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Mining of microsatellites using next generation sequencing of seabuckthorn (Hippophae rhamnoides L.) transcriptome

Jain, Ankit, Chaudhary, Saurabh and Sharma, Prakash Chand 2014. Mining of microsatellites using next generation sequencing of seabuckthorn (Hippophae rhamnoides L.) transcriptome. Physiology and Molecular Biology of Plants 20 (1) , pp. 115-123. 10.1007/s12298-013-0210-6

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Abstract

Gene based microsatellite markers are becoming more popular as compared to traditional random genomic microsatellite markers due to rapid and inexpensive method of isolation and their cross species portability. The present study documents occurrence of microsatellites in the transcriptome of seabuckthorn, a plant with immense medicinal, nutritional and ecological value. De novo assembly of over 80 million high quality short reads generated by high throughput next generation sequencing yielded 88297 putative unigenes. Of these, 7.69 % unigenes harbored microsatellite repeats with an average of one microsatellite per 6.704 Kb transcriptome. Dinucleotide repeats were most abundant followed by trinucleotide repeats. Microsatellites were densely populated in coding regions followed by 3′ and 5′ untranslated regions. AG and AAG type repeats were most frequently represented. Of the microsatellite positive unigenes, 48.81 % could be assigned gene ontology (GO) terms in order to assess associations between microsatellite containing unigenes and biological role of known genes. Utility of unigene specific microsatellites was assessed on the basis of polymorphism(s) detected in 18 seabuckthorn collections from Leh (India) using a set of randomly selected 25 unigene specific microsatellites. The findings presented here are likely to find immense use in future breeding and molecular biology research projects in seabuckthorn aiming at its overall development as a crop.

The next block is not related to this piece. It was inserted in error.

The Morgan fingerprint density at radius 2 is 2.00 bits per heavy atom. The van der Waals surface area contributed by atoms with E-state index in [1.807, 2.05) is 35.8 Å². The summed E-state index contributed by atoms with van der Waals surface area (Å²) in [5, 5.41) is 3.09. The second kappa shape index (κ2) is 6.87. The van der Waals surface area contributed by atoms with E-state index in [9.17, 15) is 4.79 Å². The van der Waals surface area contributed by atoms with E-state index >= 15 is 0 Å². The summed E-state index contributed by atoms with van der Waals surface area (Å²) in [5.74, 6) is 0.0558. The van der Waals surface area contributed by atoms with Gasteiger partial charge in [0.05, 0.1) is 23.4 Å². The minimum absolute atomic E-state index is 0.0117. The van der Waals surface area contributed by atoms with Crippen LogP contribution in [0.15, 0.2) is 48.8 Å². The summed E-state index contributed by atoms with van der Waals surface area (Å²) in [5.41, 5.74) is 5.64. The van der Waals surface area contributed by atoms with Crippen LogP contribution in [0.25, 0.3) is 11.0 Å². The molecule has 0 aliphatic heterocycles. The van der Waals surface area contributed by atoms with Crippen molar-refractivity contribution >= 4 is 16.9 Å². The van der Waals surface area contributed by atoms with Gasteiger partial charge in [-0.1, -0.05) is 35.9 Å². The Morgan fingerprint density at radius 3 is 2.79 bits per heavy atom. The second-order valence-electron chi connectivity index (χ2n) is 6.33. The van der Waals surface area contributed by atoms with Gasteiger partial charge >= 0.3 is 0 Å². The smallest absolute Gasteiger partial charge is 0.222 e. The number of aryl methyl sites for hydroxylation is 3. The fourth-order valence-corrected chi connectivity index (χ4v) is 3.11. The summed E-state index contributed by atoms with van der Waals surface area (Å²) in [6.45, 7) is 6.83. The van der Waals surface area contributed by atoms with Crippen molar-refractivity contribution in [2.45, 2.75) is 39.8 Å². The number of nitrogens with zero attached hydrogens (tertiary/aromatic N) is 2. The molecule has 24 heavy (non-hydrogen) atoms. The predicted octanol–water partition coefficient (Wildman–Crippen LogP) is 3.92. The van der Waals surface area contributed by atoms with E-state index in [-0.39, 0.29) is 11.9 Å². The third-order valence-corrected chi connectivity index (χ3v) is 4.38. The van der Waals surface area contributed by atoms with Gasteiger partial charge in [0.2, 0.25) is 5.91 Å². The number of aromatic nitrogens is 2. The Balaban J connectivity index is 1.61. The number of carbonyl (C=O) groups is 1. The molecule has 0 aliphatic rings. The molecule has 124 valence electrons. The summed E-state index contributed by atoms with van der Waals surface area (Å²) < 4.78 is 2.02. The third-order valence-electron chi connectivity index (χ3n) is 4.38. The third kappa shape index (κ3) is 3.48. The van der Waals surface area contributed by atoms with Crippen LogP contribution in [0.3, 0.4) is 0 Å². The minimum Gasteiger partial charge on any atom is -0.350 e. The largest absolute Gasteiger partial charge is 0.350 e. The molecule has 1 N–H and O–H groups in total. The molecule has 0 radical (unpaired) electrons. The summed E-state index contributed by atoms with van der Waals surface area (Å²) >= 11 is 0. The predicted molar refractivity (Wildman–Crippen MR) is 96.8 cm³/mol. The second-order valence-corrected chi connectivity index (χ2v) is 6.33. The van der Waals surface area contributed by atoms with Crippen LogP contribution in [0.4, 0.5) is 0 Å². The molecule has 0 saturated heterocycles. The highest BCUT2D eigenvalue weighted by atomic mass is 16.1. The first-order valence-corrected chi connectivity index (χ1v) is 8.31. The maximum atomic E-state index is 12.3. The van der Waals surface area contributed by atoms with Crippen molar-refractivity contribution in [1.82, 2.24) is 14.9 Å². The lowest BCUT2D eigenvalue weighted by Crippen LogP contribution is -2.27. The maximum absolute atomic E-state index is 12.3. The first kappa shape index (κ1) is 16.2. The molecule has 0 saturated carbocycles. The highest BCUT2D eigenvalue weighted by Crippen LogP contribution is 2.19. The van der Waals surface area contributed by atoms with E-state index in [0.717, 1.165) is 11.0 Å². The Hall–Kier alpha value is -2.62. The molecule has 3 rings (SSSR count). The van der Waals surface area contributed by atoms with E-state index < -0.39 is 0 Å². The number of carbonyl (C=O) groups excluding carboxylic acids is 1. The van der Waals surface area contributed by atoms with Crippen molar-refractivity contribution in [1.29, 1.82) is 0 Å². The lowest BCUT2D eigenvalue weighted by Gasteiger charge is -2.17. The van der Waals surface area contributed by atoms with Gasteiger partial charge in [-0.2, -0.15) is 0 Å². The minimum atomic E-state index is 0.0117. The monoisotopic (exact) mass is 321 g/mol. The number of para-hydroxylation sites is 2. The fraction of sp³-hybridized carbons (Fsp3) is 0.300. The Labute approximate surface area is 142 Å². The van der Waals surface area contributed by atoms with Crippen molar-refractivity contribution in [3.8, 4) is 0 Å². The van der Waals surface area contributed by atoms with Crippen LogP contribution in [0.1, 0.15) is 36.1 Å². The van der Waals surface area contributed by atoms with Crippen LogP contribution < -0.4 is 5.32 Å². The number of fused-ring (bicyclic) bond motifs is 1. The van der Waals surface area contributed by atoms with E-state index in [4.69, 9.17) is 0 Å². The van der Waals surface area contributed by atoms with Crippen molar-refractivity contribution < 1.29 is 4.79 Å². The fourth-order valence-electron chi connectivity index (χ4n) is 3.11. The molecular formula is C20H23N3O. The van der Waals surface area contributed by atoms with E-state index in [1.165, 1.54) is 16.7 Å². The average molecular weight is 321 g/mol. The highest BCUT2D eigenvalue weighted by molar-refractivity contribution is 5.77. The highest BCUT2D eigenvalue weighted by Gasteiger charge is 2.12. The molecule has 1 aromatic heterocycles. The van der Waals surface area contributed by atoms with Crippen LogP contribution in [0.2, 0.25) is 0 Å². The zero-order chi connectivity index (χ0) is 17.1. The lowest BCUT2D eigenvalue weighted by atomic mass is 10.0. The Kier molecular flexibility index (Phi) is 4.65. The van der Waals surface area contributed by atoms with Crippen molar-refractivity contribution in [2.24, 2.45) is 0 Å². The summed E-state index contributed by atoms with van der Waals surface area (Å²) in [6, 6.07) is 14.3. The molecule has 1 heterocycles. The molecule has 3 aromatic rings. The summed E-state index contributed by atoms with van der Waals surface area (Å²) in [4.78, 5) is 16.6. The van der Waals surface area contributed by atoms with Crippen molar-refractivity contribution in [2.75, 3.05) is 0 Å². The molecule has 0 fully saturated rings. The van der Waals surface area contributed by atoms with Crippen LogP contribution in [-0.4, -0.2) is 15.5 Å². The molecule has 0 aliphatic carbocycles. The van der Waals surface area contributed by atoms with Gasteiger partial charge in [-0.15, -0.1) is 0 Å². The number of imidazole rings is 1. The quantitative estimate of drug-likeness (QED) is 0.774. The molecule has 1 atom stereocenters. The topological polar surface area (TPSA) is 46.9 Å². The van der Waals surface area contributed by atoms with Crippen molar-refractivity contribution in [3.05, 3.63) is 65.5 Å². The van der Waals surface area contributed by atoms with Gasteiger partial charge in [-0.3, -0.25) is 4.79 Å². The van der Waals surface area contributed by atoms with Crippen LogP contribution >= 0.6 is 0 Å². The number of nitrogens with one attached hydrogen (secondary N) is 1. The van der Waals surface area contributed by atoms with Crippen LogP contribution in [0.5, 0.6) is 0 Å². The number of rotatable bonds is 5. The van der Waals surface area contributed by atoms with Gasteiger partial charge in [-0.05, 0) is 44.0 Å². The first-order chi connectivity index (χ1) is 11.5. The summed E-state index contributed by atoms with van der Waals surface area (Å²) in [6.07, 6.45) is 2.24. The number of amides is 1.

Item Type: Article
Date Type: Publication
Status: Published
Schools: Biosciences
Publisher: Springer Verlag (Germany)
ISSN: 0971-5894
Date of Acceptance: 9 October 2013
Last Modified: 24 Nov 2020 15:00
URI: http://orca.cf.ac.uk/id/eprint/136585

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